This weekend local indie comics shop Desert Island will host Comic Arts Brooklyn, a newly launched festival of independent comics creators, held at the Mt. Carmel Church in Williamsburg, Brooklyn. The first annual Comic Arts Brooklyn will feature such special guests as cartoonist Jeff Smith, famed novelist and City of Glass author Paul Auster, and the show will also highlight the launch of Hang Dai Editions, a new limited edition comics publisher launched by cartoonists Dean Haspiel, Seth Kushner and Gregory Benton.

The spiritual successor of the former Brooklyn Comics and Graphic Arts Festival, Comic Arts Brooklyn is a “first annual show” in name only. Desert Island owner Gabe Fowler was a key organizer of the BCGF as well, but decided to move away from the old name and strike out on his own after internal struggles with his BCGF cofounders. “But I don't want to wallow in fruitless arguments,” said Fowler of the festivals previous incarnation, “so my only choice was to move forward with positivity on my own with a new identity.”

CAB officially kicked off Thursday night at Fowler’s shop with a special exhibition of rare, self-published work by Charles Burns, just the first of several special events surrounding the show. Comic Arts Brooklyn is free and open to the public. The main show kicks off Saturday, November 9, at Mt. Carmel Church from 11am to 7pm. There is also off-site programming and panels at The Knitting Factory nearby and several special events throughout the weekend, including an after-party at Union Pool. You can see all of the exhibitors and programming information on the Comic Arts Brooklyn website,

Mt. Carmel Church will play host to the show offering two floors of independent and small-press exhibitors, including special guests like Paul Auster, Jeff Smith, and Dean Haspiel. A highlight of the programming on Saturday is the panel “City of Glass: It was a Phone Call That Started It,” featuring Auster, novelist and author of City of Glass, which was adapted into comics by David Mazzucchelli and Paul Karasik and generally considered one of the most iconic, innovative comics adaptation of all time. Auster will be joined by Mazzucchelli, Karasik and Art Speigelman and discuss the genesis and adaptation of a book considered to be among the best comics of the 20th Century.

Haspiel will be making a debut of his own at the debut show with Hang Dai Editions. Announced earlier this week, Hang Dai Editions is a new imprint from Hang Dai Studios, based in Gowanus, Brooklyn. The imprint is founded by and features work by Haspiel along with Seth Kushner and Gregory Benton. All three men will be premiering limited-edition comic books at the show.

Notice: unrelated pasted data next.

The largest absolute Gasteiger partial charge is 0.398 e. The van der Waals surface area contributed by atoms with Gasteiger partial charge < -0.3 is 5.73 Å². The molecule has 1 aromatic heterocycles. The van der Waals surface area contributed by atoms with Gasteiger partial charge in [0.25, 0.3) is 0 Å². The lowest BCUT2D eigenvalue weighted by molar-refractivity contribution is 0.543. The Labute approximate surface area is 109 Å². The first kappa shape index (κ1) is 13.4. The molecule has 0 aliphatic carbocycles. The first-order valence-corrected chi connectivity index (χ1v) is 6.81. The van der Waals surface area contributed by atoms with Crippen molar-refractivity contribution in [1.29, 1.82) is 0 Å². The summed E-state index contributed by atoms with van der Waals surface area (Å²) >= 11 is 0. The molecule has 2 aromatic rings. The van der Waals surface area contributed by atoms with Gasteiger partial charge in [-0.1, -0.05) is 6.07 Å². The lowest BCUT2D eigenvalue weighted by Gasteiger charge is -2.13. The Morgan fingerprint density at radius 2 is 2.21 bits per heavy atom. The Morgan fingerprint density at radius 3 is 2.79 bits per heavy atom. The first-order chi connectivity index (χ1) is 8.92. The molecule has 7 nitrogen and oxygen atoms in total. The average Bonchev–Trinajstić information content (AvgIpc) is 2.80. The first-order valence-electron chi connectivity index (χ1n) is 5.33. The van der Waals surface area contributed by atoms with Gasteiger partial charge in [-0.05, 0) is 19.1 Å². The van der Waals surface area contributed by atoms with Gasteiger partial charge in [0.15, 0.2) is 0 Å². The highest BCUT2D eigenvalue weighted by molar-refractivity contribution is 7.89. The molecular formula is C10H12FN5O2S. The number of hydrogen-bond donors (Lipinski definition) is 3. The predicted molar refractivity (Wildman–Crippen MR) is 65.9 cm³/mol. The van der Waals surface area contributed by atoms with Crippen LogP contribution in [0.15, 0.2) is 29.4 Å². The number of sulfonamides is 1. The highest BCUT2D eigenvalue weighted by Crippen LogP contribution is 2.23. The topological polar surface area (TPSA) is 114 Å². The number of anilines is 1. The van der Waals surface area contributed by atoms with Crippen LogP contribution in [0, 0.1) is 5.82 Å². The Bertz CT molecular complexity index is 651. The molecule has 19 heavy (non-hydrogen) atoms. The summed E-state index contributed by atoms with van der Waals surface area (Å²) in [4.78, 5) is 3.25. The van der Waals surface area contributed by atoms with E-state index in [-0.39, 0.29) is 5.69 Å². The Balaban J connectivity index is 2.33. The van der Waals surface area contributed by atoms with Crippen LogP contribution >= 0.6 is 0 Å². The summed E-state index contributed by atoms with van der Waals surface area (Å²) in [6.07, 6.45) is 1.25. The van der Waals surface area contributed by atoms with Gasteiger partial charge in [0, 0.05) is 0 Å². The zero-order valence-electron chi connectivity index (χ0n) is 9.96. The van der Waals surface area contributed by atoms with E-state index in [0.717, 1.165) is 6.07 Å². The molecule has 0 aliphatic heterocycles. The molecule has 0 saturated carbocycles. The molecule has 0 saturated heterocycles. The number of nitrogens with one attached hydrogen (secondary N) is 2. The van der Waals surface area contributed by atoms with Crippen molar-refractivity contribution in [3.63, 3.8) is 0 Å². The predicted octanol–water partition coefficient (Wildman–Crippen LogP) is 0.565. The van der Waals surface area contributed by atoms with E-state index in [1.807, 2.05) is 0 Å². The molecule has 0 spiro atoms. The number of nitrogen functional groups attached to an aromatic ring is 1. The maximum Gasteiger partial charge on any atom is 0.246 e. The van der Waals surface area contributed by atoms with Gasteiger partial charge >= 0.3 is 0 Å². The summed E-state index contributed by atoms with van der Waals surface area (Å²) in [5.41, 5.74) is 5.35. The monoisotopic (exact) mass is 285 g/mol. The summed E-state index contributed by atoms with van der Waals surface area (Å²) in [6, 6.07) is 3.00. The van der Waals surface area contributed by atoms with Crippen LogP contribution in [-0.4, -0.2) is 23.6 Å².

“I've learned a lot about online web-based publishing from doing Trip City [an online] ‘Brooklyn-filtered, multimedia, literary arts salon’ for two years. One of the main lessons involves value,” says Kushner. “I think printed matter, which everyone says is going the way of the dinosaur, is becoming more special and more vital than ever. I want my works to be on paper and to have weight and be made up of molecules and not just pixels.”

Kushner’s debut will be Schmuck Comix #1, a collection of three chapters of his ongoing Schmuck series, packaged and designed by Kushner witih a cover by Benton. “As much as I'm proud of the series online, I LOVE it in print. This comic is also a precursor to a 200 page book collecting the entires series which I plan to produce as my first book for the imprint,” he said.

Benton’s CAB premiere is titled Force of Nature. “Force of Nature is a rumination of having what we create and love being suddenly ripped away, told light-heartedly from the perspective of an artist wandering a forest in search of a lost sketchbook,” said Benton of his work.

Haspiel, also a featured special guest for the weekend, will be premiering Psychotronic Comix, which he describes as “a mixed bag of the kinds of comics I'm interested in pursuing and expanding, which included Silver Age Comics-inspired superheroes, romance, memoir and New York Stories.”

“Hang Dai Editions is about putting your money where your mouth is,” said Haspiel. “I'm excited to pursue self-publishing during an era that supports the concept more than ever before.”

And if there ever were a show that proves that support, it’s CAB. Fowler describes the show as a “grassroots, indie-focused event” and the list of exhibitors backs up the claim. From small-presses like Koyama and AdHouse to tiny-presses and single names like Spider’s Pee Paw and Jo-Jo Sherrow, there is bound to be something for every indie comics fan at the free show. Other exhibitors include Nobrow Press, John Pham, Box Brown and more.

Comic Arts Brooklyn is shaping up in its “first year” to be a success, but there is always room to grow, and Fowler isn’t content with staying stagnant. “I'm constantly wracking my brain to find a way to make this show more efficient for me and more beneficial for the exhibitors. At this point, I'm considering creating a non-profit organization for the show, which would be a great way to formalize a structure and create more specific roles for volunteers.”